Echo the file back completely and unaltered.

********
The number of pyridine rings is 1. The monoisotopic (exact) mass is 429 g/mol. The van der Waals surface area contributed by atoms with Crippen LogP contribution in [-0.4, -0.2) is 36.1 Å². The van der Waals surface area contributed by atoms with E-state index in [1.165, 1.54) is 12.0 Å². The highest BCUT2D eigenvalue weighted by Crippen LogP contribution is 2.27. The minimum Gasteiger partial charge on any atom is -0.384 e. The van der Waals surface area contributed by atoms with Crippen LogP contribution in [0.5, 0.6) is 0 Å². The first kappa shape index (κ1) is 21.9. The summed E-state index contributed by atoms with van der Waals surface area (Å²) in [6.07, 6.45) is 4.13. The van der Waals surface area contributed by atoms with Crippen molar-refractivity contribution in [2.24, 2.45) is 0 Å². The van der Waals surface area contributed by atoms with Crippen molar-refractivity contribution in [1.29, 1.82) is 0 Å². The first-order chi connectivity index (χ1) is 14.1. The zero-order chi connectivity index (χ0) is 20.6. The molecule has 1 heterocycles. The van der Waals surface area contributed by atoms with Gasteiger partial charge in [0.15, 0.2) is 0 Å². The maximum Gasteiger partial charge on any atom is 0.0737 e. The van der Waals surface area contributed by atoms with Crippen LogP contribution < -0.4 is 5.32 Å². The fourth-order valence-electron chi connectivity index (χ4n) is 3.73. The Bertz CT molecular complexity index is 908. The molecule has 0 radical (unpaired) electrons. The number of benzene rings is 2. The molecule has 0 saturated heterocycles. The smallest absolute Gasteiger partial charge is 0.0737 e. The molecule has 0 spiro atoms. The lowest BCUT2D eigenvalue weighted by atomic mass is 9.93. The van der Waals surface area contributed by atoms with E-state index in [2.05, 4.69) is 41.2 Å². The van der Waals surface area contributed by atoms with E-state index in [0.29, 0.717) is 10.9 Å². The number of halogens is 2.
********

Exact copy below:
The number of pyridine rings is 1. The monoisotopic (exact) mass is 429 g/mol. The van der Waals surface area contributed by atoms with Crippen LogP contribution in [-0.4, -0.2) is 36.1 Å². The van der Waals surface area contributed by atoms with E-state index in [1.165, 1.54) is 12.0 Å². The highest BCUT2D eigenvalue weighted by Crippen LogP contribution is 2.27. The minimum Gasteiger partial charge on any atom is -0.384 e. The van der Waals surface area contributed by atoms with Crippen LogP contribution in [0.5, 0.6) is 0 Å². The first kappa shape index (κ1) is 21.9. The summed E-state index contributed by atoms with van der Waals surface area (Å²) in [6.07, 6.45) is 4.13. The van der Waals surface area contributed by atoms with Crippen molar-refractivity contribution in [2.24, 2.45) is 0 Å². The van der Waals surface area contributed by atoms with Crippen molar-refractivity contribution in [1.29, 1.82) is 0 Å². The first-order chi connectivity index (χ1) is 14.1. The zero-order chi connectivity index (χ0) is 20.6. The molecule has 1 heterocycles. The van der Waals surface area contributed by atoms with Gasteiger partial charge in [0.15, 0.2) is 0 Å². The maximum Gasteiger partial charge on any atom is 0.0737 e. The van der Waals surface area contributed by atoms with Crippen LogP contribution < -0.4 is 5.32 Å². The fourth-order valence-electron chi connectivity index (χ4n) is 3.73. The Bertz CT molecular complexity index is 908. The molecule has 0 radical (unpaired) electrons. The number of benzene rings is 2. The molecule has 0 saturated heterocycles. The smallest absolute Gasteiger partial charge is 0.0737 e. The molecule has 0 spiro atoms. The lowest BCUT2D eigenvalue weighted by atomic mass is 9.93. The van der Waals surface area contributed by atoms with E-state index in [2.05, 4.69) is 41.2 Å². The van der Waals surface area contributed by atoms with E-state index in [0.29, 0.717) is 10.9 Å². The number of halogens is 2.